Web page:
Of the total work done at the oar handle about three quarters appears at the oarlock; the rest being dissipated in losses to the water in slippage and turbulence at the blade.

The value of results from a model is that all variables may be included and that, for comparisons, any set of variables unrelated to the study at hand may be held constant. Total rower output is a good example - easy to estimate accurately in a model and difficult to measure in the real world.

It is reassuring to any investigator to find his work in agreement with the
work of another. Such is the case here in comparing rowing efficiencies with
those estimated by
**
Kleshnev **. We have power and efficiency figures as follows:

Ptot- Atkinson 552w (A, Figure 1); Kleshnev 544w

Pmet= Atkinson 2208w (M, Figure 1); Kleshnev 2386w

Rower "Delta" (metabolic)- Atkinson 25% (A/M); Kleshnev 23%

Oarblade- Atkinson 75% (C/B); Kleshnev 79%

Kleshnev does not address the system mechanical efficiency, 61% (D/A), which is analagous to that of the output of a driving engine, 552w; in relation to the "useful" work done by its driven machine, 336w.

Note: In answer to a query from a reader I offer the following clarification of the descriptions of the work done on the shell at the footboard:

The footboard work is the sum over the stroke of the incremental force at the footboard times the incremental shell distance traveled in the incremental time interval (1/1,000 intervals /stroke); dW=Fds. Part of this force is the pure (equal but opposite) reaction to the rower's pull on the oarhandle and a smaller amount the result of the forces generated by momentum exchange with the lower (hips portion) and the upper (torso portion) of the rower's body. I call it footboard work although it could just as easily be reckoned at the gate.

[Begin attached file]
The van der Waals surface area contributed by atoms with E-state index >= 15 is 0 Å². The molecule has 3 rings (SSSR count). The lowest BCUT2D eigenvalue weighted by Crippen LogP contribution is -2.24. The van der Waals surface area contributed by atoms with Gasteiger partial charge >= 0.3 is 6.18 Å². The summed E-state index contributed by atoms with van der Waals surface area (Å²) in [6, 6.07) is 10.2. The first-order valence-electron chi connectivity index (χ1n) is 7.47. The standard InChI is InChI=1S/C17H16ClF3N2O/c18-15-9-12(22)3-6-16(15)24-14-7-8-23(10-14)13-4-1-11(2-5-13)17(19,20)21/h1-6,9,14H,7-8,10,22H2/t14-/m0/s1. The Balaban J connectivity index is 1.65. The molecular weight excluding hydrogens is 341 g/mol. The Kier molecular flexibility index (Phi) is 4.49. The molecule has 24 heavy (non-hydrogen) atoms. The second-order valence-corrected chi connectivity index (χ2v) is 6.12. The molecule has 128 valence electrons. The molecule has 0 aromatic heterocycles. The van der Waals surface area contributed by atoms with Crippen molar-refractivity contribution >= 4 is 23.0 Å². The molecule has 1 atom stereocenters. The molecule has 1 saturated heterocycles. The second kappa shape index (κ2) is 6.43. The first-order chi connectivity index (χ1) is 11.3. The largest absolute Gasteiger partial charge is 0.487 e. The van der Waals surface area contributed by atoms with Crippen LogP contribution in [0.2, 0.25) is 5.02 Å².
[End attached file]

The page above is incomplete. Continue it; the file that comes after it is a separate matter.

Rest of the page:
The incremental momentum works on the rower's body sum to zero (cancel out as they must)* over the stroke but the same incremental momentum works on the footboard (shell) do not because- while the incremental momentum forces between the two (body and shell) are always the same- the distances traveled in the same time interval are not. This difference amounts to net work done on the footboard and augments the speed of the center-of-mass of the system through friction (propulsive) contact with the water.

* The calculated (mathematical) positive and negative internal works on the body sum to zero but the actual internal work done is the sum of the absolute values because the drive and return work is done by different muscles and because muscles do not store energy as if they were springs.

I have not really tried it myself but I believe that a boater, through the agency of this fluid friction, could marginally move a boat in the way that a child can move a wagon by the same means (whereas an astronaut in absolutely frictionless space cannot).

This leaves remaining the question as to whether changing the
**mode**
(but not the frequency) of a given momentum exchange can affect system speed.
It appears, from the results of the computer model, that it cannot. The result
of running cases with the ROWING model with greatly varying momentum modes
(all other variables being equal) shows always the same net work at the
footboard in all cases and no effect on the speed of the center-of-mass of the
system.

Some interesting and confirming work by
**van Holst**
is germaine to this discussion. He too, with me and Kleshnev, finds a net
positive shell propulsion contribution by the rower's external momentum work
(F, Figure 1) and concludes, in addition, that varying momentum modes on the
slide can have no effect on the speed of the center-of-mass of the system.